I saw many dead bodies at my time at hospice. Some of which I encountered at the moment of death, others hours later. Each time it got easier to see them, but the mystery of it all only grew stronger.  However, the feeling was consistently one of peace, and an unconventional beauty.

Our culture has a deathly aversion to “that which shall not be discussed”. Not only do we do everything to pretend death doesn’t exist, but we also do everything to prevent it from happening in the first place, even when sometimes it is the clearest answer. Whether it is through our euphemisms describing death (i.e., he passed away; she is at home now), to the way we publicly allow death to be seen (i.e., open casket funerals where the person is made to look alive again), to the way we preserve bodies in the ground in iron clad coffins, death is seemingly something to be swept under the rug and ignored.

Ironically, our culture also has a fascination with death – dramatic death. The media portrays every death to be a violent struggle – writhing and in agony.  As they grotesquely say, “If it bleeds it leads!”. The truth of the matter is, most death is quietly experienced in a bed, or chair, frequently alone, and often in silence. As one hospice nurse eloquently described dying in hospice to me,

You notice it in the breath. It’s like watching a plane land from far away. It gets slower and slower, and lower and lower, until it just touches down, lands, and stops. And then there is nothing.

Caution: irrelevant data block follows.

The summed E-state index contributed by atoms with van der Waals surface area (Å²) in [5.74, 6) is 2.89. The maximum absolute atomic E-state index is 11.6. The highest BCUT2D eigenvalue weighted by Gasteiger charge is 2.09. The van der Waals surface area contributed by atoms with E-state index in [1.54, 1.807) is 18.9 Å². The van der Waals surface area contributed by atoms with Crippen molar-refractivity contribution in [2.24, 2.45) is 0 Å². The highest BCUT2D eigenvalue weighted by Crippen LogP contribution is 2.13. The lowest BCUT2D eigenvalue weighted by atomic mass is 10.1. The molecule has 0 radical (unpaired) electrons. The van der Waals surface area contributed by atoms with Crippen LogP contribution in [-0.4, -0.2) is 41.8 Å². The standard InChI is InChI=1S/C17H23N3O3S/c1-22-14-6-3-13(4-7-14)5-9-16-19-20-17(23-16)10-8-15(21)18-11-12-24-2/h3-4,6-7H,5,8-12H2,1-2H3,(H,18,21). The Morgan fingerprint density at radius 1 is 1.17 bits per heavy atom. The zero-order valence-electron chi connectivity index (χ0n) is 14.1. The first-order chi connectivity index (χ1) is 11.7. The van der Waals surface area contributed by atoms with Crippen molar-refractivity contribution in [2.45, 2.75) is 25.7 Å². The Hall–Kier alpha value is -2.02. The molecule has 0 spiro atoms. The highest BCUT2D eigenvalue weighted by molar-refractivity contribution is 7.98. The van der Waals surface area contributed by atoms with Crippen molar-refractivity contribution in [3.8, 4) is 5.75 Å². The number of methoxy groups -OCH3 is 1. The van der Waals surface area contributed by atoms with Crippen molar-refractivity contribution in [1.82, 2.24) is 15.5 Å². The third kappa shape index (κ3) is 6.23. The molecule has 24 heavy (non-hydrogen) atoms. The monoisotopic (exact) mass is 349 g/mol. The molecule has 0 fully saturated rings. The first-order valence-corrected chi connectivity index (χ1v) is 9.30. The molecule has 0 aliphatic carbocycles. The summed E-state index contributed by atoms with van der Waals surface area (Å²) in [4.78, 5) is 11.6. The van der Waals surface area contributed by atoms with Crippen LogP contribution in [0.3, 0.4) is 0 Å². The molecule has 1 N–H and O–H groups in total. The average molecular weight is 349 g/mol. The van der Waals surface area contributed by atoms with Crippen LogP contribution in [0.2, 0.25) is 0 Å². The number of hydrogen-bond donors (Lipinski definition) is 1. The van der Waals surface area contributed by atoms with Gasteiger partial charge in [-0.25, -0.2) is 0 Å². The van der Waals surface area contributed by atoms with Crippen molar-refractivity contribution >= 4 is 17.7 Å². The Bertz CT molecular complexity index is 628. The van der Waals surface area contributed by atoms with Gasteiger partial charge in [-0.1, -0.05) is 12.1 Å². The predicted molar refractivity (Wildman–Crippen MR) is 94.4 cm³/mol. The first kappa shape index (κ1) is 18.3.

One of the great modern thinkers and writers on the human condition, Alan Watts, had a lot to say about death. In an series of extensive talks on the matter, he quipped the following which I think is one of the most informal, yet on point descriptions of death I’ve read:

Watts says,

What’s it gonna be like, dying? To go to sleep and never, never, never wake up. Well, a lot of things it’s not gonna be like. It’s not going to be like being buried alive. It’s not going to be like being in the darkness forever. I tell you what — it’s going to be as if you never had existed at all. Not only you, but everything else as well. That just there was never anything, there’s no one to regret it — and there’s no problem. Well, think about that for a while — it’s kind of a weird feeling when you really think about it, when you really imagine.

You can watch part of his talk on the matter here.

Yes, a very weird feeling indeed. I have often had these thoughts of “non-existence”.  It is a curious thought experiment which, when one really tries to think about it, feels like peering into the black hole of the mind.  As living, thinking humans made of matter, we cannot fully comprehend a non-existence where thoughts, neither old or new, exist or have ever existed. We cannot fathom nothingness in the most pure sense of the word. Yes, we can imagine experiencing the “nothingness” for all eternity, but that’s about as far as we can usually get. Our brains won’t allow us to make the logical next step.  Well, unless you are a Rockbiter.

Okay, i have sufficiently expounded on the matter for one day.  Time to go do something meaningful now, and push around some paper.



Author: Zack Hayhurst

New Yorker enthusiast, cartoon caption contest contender, book hoarder, cultural omnivore, writer